Syima Aslam co-founded the Bradford Literary Festival with Irna Qureshi, combining their passion for books and film to create a cultural and literary extravaganza celebrating the written and spoken word. It had 10,000 visitors in its launch year (2015), 32,000 in 2016, and 50,000 in 2017 - and recently hosted over 500 speakers in more than 400 sessions for this year's event in June.
Aslam was selected as one of The Bookseller's FutureBook 40 top publishing innovators in the UK back in April. Here she shares five things inspiring her to think and work differently right now.
Hardware: I was going to talk about my new iPhone here… but actually, when I think about it, the iPhone is less of an inspiration and more of a conduit for inspirational material, from YouTube, to the midnight texts between my team and I about amazing ideas or speakers. In terms of raw inspiration it has to be my Pelikan fountain pen which I have never been separated from since I first fell in love with it in Bertram’s in Hay. I love filling it with blood red, emerald green or amethyst coloured ink and just picking it up, and feeling the weight of it in my hand, connects me in a very visceral way to the hundreds of years of writers, whose work, and the physical act of pushing a nib across paper, has brought me to where I am, and what I do, here in Bradford in 2018.
Software: Slack is a communications tool that is revolutionizing how we work on a day-to-day level at the Festival. Before using it, we would have conversations going on about programming, marketing, development, right down to the running of the office – via email, Whatsaspp, text… sometimes the sheer volume of communications can get, as any Festival Director will tell you, a bit intense! Slack has streamlined all of these conversations into one workspace, and means that rather than my phone pinging 600 times a day – with six different alert tones – I’m down to about 300…. And one or two kinds of beep!
Book: Stuff Matters: The Strange Stories of the Marvellous Materials that Shape our Man-Made World by Mark Miodownik. I heard Mark Miodownik give a lecture recently at the University of Bradford, that absolutely blew me away. His work with materials puts him at the cutting edge of design, technology, manufacturing, all of which feeds into art, education, politics, economics, culture - basically Mark uses materials in the way that we at the festival use books – as a way into thinking about the world in new and exciting ways. And, it would be a lie to say that as a huge fan of slightly magical and fairytale fiction, I wasn’t slightly seduced by the quasi-magical properties of materials like self-healing concrete – which I’d never heard of, until I read Mark’s book.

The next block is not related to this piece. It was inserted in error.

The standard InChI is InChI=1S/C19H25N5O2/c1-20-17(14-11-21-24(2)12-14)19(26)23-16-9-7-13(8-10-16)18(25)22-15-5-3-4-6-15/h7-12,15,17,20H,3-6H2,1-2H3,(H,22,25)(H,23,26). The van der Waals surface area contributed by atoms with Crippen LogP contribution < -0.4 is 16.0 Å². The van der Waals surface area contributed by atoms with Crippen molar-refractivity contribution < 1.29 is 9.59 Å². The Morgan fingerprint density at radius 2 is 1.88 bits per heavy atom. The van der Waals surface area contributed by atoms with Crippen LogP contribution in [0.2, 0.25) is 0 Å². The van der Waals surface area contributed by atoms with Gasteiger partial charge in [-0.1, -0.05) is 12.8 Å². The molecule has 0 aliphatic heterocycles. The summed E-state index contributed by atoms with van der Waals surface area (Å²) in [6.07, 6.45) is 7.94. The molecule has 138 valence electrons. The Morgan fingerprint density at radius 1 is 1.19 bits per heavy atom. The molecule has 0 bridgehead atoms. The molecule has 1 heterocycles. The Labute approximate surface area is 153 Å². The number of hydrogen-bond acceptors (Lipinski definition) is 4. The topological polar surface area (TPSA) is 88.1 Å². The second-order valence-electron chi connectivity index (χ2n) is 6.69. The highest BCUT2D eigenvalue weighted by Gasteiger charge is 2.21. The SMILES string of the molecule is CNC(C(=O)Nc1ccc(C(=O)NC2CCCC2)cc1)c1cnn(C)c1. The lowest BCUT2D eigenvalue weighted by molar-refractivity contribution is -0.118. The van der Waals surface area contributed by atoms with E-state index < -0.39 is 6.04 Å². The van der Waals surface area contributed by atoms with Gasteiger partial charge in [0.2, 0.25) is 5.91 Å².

Idea: One of my favourite books, which has changed the way I think about life, is The Conference of the Birds by Farid ud din Attar. The book tells how the birds of the world, who are leaderless, gather to decide who their leader will be. At the suggestion of the wise hoopoe, the birds journey across seven valleys to reach the legendary Simorgh. The narrative is an allegory of the Sufi mystical path; in recounting how the birds go through various trials on their quest to the Simorgh, there is a message that the path to self-awareness, and self-actualization, can be a hard road to travel. This is the idea that I carry with me - reaching your goal in any aspect of life whether personal or professional is a journey, and there might be peaks of accomplishment, and troughs of despondency – but you just have to learn from it, and keep going.
Person: My teenage daughter Tayyibah, is a constant source of inspiration for me. When I founded the festival, I wanted to create something that would add to Tayyibah’s sense of pride in her hometown. I also think more carefully about things because I know my thoughts and behaviour will have an influence on her. On the other hand, I also try and see things from her perspective; engagement with young people is a huge part of what we do at the festival, and I often think – and ask – whether this is something Tayyibah and her friends would come along to take part in.
Tayyibah is growing up in a house full of books – something that in straightened economic circumstances, where you’re struggling to put food on the table, is a luxury. There are a lot of children in Bradford, for whom books are very much in that ‘luxury’ category as they were for me when I was growing up. My access to books and literature came through libraries. I want to make sure that as many children in the city as possible, have access to as much literature as possible as I’ve seen first hand how books can animate, enthuse, and change the lives of children in a way that nothing else can.